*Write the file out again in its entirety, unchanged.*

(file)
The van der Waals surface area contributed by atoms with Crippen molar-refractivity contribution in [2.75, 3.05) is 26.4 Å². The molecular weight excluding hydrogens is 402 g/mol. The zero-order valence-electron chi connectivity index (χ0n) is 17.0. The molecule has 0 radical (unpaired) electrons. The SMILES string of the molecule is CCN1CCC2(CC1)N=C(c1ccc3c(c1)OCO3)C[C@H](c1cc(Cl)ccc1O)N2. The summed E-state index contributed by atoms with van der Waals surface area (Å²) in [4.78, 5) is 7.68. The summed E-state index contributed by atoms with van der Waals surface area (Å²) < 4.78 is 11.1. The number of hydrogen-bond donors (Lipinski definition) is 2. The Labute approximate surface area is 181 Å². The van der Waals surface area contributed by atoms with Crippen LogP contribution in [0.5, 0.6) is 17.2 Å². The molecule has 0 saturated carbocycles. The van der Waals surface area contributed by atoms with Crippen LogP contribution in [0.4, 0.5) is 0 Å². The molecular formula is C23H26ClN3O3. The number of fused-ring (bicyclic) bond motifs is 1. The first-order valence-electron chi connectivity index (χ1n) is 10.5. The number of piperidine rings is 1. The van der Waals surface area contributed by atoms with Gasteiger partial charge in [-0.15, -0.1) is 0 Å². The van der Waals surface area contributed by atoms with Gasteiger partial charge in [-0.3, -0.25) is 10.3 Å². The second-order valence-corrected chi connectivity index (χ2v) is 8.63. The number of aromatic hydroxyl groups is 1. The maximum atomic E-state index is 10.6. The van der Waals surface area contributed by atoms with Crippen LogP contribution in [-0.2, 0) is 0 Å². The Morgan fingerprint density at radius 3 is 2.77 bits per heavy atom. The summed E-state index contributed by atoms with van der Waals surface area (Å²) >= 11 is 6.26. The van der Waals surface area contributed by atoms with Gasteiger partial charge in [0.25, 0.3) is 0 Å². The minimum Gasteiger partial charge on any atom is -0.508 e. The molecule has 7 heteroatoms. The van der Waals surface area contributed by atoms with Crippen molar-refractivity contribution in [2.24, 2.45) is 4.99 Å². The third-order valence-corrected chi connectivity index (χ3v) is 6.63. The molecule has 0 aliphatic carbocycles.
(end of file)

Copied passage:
The van der Waals surface area contributed by atoms with Crippen molar-refractivity contribution in [2.75, 3.05) is 26.4 Å². The molecular weight excluding hydrogens is 402 g/mol. The zero-order valence-electron chi connectivity index (χ0n) is 17.0. The molecule has 0 radical (unpaired) electrons. The SMILES string of the molecule is CCN1CCC2(CC1)N=C(c1ccc3c(c1)OCO3)C[C@H](c1cc(Cl)ccc1O)N2. The summed E-state index contributed by atoms with van der Waals surface area (Å²) in [4.78, 5) is 7.68. The summed E-state index contributed by atoms with van der Waals surface area (Å²) < 4.78 is 11.1. The number of hydrogen-bond donors (Lipinski definition) is 2. The Labute approximate surface area is 181 Å². The van der Waals surface area contributed by atoms with Crippen LogP contribution in [0.5, 0.6) is 17.2 Å². The molecule has 0 saturated carbocycles. The van der Waals surface area contributed by atoms with Crippen LogP contribution in [0.4, 0.5) is 0 Å². The molecular formula is C23H26ClN3O3. The number of fused-ring (bicyclic) bond motifs is 1. The first-order valence-electron chi connectivity index (χ1n) is 10.5. The number of piperidine rings is 1. The van der Waals surface area contributed by atoms with Gasteiger partial charge in [-0.15, -0.1) is 0 Å². The van der Waals surface area contributed by atoms with Gasteiger partial charge in [-0.3, -0.25) is 10.3 Å². The second-order valence-corrected chi connectivity index (χ2v) is 8.63. The number of aromatic hydroxyl groups is 1. The maximum atomic E-state index is 10.6. The van der Waals surface area contributed by atoms with Crippen LogP contribution in [-0.2, 0) is 0 Å². The Morgan fingerprint density at radius 3 is 2.77 bits per heavy atom. The summed E-state index contributed by atoms with van der Waals surface area (Å²) >= 11 is 6.26. The van der Waals surface area contributed by atoms with Gasteiger partial charge in [0.25, 0.3) is 0 Å². The minimum Gasteiger partial charge on any atom is -0.508 e. The molecule has 7 heteroatoms. The van der Waals surface area contributed by atoms with Crippen molar-refractivity contribution in [2.24, 2.45) is 4.99 Å². The third-order valence-corrected chi connectivity index (χ3v) is 6.63. The molecule has 0 aliphatic carbocycles.